China and Russia could disrupt US energy infrastructure, intelligence report warns on heels of Huawei indictments

CNBC.com
Date: Jan 29, 2019
By: Kate Fazzini

  • China and Russia pose the biggest cyberthreat to the United States, but for very different reasons, representatives from the Office of the Director of National Intelligence say.
  • The ODNI report also says Russia has developed the capability to shut down U.S. infrastructure, including power and energy companies, as it did in Ukraine in 2015.
  • Threats from Iran and North Korea area also continuing to grow, including substantial attacks against the banking sector, according to the intelligence officials.

A new government report calls China the top cyber-espionage threat to government agencies and

Joshua Roberts | Reuters
FBI Director Christopher Wray; CIA Director Gina Haspel and Director of National Intelligence Dan Coats arrive with other U.S. intelligence community officials to testify before a Senate Intelligence Committee hearing on “worldwide threats” on Capitol Hill in Washington, U.S., January 29, 2019.

U.S. businesses, and warns that the country has “the ability to launch cyber attacks that cause localized, temporary disruptive effects on critical infrastructure — such as disruption of a natural gas pipeline — for days to weeks in the United States.”

A day after two landmark indictments against against China’s Huawei, the Senate heard from leaders from the CIA, Office of the Director of National Intelligence, National Security Agency and FBI on the increasing threats from China, as well as new cyberthreats posed by Russia, Iran and North Korea.

Legislators also discussed actions beyond the criminal cases like those brought against Huawei, including legislation meant to combat cyber espionage and other threats. Huawei and China responded to the Justice Department’s allegations early Tuesday, questioning the allegations and saying they have tried to cooperate with U.S. authorities with little response.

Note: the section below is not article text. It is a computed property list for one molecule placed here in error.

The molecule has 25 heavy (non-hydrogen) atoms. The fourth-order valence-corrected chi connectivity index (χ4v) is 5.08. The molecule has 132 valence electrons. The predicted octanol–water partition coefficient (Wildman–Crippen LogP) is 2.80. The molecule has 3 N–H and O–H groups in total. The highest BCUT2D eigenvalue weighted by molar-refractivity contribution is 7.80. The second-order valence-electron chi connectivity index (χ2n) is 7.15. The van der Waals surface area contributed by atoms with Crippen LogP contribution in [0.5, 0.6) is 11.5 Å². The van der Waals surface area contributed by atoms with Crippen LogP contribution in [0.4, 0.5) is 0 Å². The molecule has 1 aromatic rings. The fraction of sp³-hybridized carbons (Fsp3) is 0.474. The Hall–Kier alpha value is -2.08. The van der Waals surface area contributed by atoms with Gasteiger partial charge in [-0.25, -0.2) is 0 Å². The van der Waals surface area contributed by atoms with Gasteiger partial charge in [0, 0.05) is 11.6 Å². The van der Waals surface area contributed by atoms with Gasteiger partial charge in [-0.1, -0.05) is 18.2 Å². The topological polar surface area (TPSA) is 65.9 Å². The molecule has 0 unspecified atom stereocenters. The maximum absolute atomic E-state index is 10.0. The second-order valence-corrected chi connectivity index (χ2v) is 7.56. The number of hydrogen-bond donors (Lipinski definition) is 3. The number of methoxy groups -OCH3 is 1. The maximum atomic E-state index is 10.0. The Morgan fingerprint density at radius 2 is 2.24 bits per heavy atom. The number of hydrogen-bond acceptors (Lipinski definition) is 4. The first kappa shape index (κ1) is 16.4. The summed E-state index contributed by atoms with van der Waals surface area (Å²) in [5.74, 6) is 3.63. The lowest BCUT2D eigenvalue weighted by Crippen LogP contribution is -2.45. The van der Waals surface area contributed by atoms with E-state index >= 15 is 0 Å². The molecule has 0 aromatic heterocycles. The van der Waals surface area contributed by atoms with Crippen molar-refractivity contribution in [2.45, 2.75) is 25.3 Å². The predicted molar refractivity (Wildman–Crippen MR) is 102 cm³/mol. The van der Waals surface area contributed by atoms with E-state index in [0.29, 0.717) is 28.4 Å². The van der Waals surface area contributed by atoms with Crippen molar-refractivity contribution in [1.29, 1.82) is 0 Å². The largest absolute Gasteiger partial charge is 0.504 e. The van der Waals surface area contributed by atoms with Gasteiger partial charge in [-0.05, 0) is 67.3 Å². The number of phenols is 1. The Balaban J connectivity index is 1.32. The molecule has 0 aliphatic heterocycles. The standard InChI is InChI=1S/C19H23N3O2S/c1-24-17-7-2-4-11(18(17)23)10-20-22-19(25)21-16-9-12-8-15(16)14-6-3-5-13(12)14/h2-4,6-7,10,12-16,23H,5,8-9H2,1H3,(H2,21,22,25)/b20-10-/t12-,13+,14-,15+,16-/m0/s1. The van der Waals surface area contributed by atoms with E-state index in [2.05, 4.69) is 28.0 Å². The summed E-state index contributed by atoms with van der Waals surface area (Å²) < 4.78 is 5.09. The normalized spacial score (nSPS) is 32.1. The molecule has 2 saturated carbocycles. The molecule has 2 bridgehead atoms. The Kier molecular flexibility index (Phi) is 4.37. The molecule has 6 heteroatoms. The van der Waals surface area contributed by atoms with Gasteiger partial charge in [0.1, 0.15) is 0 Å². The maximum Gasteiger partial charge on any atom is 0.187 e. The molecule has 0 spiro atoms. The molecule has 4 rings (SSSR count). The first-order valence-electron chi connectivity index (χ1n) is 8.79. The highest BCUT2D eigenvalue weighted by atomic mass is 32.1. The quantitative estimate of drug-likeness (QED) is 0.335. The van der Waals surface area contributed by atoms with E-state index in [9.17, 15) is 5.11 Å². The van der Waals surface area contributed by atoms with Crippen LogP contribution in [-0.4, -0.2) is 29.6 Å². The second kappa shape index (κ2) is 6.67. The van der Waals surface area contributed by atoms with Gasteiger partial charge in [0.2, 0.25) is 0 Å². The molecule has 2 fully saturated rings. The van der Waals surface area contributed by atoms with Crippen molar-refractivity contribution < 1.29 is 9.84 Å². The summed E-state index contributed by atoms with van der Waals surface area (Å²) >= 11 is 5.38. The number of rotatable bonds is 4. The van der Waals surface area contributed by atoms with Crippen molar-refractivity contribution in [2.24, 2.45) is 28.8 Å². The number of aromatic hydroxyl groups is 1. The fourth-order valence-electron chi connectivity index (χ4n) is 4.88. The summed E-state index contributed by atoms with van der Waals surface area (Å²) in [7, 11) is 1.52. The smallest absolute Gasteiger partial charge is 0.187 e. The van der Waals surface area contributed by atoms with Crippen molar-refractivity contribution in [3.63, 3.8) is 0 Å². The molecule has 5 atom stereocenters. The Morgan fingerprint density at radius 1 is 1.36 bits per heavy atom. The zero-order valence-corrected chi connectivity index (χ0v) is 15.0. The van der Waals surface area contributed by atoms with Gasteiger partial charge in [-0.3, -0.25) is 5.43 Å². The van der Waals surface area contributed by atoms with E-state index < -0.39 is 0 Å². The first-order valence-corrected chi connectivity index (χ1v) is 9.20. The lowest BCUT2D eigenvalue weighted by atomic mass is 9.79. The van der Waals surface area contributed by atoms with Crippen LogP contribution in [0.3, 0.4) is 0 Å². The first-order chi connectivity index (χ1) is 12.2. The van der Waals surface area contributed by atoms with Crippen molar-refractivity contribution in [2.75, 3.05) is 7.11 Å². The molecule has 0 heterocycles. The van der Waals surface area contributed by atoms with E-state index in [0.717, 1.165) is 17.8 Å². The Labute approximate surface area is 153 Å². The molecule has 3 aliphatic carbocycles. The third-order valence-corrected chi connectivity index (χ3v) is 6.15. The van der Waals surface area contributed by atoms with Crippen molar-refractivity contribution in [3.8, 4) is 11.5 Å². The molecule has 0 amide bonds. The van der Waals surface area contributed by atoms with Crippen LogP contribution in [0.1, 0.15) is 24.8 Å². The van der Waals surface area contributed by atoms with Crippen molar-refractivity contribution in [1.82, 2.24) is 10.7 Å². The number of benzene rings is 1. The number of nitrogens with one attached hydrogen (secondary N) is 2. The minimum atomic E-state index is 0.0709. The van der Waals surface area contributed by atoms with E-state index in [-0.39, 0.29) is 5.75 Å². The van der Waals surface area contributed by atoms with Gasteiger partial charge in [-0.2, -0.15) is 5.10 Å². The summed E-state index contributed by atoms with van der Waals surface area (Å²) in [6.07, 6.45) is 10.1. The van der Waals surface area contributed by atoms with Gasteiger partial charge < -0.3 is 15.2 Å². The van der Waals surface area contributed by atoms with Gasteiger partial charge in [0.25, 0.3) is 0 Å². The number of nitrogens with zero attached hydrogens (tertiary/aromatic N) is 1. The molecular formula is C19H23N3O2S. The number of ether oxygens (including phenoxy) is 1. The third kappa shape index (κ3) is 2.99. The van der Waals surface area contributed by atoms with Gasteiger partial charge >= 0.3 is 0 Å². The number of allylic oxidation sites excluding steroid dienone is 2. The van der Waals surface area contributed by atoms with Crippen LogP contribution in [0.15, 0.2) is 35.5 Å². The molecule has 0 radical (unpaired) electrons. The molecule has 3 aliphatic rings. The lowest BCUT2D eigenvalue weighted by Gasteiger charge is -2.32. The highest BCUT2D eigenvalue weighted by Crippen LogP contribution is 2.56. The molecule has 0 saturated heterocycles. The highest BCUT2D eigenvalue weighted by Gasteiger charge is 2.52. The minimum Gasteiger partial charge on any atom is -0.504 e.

The Senate hearing gave new insight into the scope of the worst global cyberthreats, and some insight into action legislators and intelligence officials might take to prevent it.
[FULL  STORY]

 

Joshua Roberts | Reuters
FBI Director Christopher Wray; CIA Director Gina Haspel and Director of National Intelligence Dan Coats arrive with other U.S. intelligence community officials to testify before a Senate Intelligence Committee hearing on “worldwide threats” on Capitol Hill in Washington, U.S., January 29, 2019.
A new government report calls China the top cyber-espionage threat to government agencies and U.S. businesses, and warns that the country has “the ability to launch cyber attacks that cause localized, temporary disruptive effects on critical infrastructure — such as disruption of a natural gas pipeline — for days to weeks in the United States.”

A day after two landmark indictments against against China’s Huawei, the Senate heard from leaders from the CIA, Office of the Director of National Intelligence, National Security Agency and FBI on the increasing threats from China, as well as new cyberthreats posed by Russia, Iran and North Korea.

Legislators also discussed actions beyond the criminal cases like those brought against Huawei, including legislation meant to combat cyber espionage and other threats. Huawei and China responded to the Justice Department’s allegations early Tuesday, questioning the allegations and saying they have tried to cooperate with U.S. authorities with little response.

The Senate hearing gave new insight into the scope of the worst global cyberthreats, and some insight into action legislators and intelligence officials might take to prevent it.

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